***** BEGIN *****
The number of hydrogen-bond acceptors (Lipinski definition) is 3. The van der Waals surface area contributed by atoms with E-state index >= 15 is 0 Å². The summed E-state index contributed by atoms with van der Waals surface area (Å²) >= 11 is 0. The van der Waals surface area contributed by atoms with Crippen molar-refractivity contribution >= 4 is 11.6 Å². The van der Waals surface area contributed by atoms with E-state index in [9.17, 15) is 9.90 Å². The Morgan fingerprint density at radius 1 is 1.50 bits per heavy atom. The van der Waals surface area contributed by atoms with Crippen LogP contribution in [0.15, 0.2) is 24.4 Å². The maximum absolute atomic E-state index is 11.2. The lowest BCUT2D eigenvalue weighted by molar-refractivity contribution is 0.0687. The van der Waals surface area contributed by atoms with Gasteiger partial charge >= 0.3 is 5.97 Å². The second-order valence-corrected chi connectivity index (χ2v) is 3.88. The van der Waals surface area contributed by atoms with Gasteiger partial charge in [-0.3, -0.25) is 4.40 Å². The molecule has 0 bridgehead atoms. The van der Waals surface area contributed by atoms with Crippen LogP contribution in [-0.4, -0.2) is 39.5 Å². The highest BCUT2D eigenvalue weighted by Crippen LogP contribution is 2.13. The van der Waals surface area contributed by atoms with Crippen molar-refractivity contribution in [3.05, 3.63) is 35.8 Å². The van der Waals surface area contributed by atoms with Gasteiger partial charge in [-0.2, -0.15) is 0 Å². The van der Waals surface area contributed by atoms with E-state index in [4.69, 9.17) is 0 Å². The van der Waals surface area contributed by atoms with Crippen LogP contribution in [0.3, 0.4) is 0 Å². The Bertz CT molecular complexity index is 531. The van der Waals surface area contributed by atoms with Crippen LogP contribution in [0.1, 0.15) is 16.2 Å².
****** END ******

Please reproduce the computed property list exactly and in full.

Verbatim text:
The number of hydrogen-bond acceptors (Lipinski definition) is 3. The van der Waals surface area contributed by atoms with E-state index >= 15 is 0 Å². The summed E-state index contributed by atoms with van der Waals surface area (Å²) >= 11 is 0. The van der Waals surface area contributed by atoms with Crippen molar-refractivity contribution >= 4 is 11.6 Å². The van der Waals surface area contributed by atoms with E-state index in [9.17, 15) is 9.90 Å². The Morgan fingerprint density at radius 1 is 1.50 bits per heavy atom. The van der Waals surface area contributed by atoms with Crippen LogP contribution in [0.15, 0.2) is 24.4 Å². The maximum absolute atomic E-state index is 11.2. The lowest BCUT2D eigenvalue weighted by molar-refractivity contribution is 0.0687. The van der Waals surface area contributed by atoms with Gasteiger partial charge >= 0.3 is 5.97 Å². The second-order valence-corrected chi connectivity index (χ2v) is 3.88. The van der Waals surface area contributed by atoms with Gasteiger partial charge in [-0.3, -0.25) is 4.40 Å². The molecule has 0 bridgehead atoms. The van der Waals surface area contributed by atoms with Crippen LogP contribution in [-0.4, -0.2) is 39.5 Å². The highest BCUT2D eigenvalue weighted by Crippen LogP contribution is 2.13. The van der Waals surface area contributed by atoms with Crippen molar-refractivity contribution in [3.05, 3.63) is 35.8 Å². The van der Waals surface area contributed by atoms with Gasteiger partial charge in [-0.2, -0.15) is 0 Å². The van der Waals surface area contributed by atoms with E-state index in [4.69, 9.17) is 0 Å². The van der Waals surface area contributed by atoms with Crippen LogP contribution in [0.3, 0.4) is 0 Å². The Bertz CT molecular complexity index is 531. The van der Waals surface area contributed by atoms with Crippen LogP contribution in [0.1, 0.15) is 16.2 Å².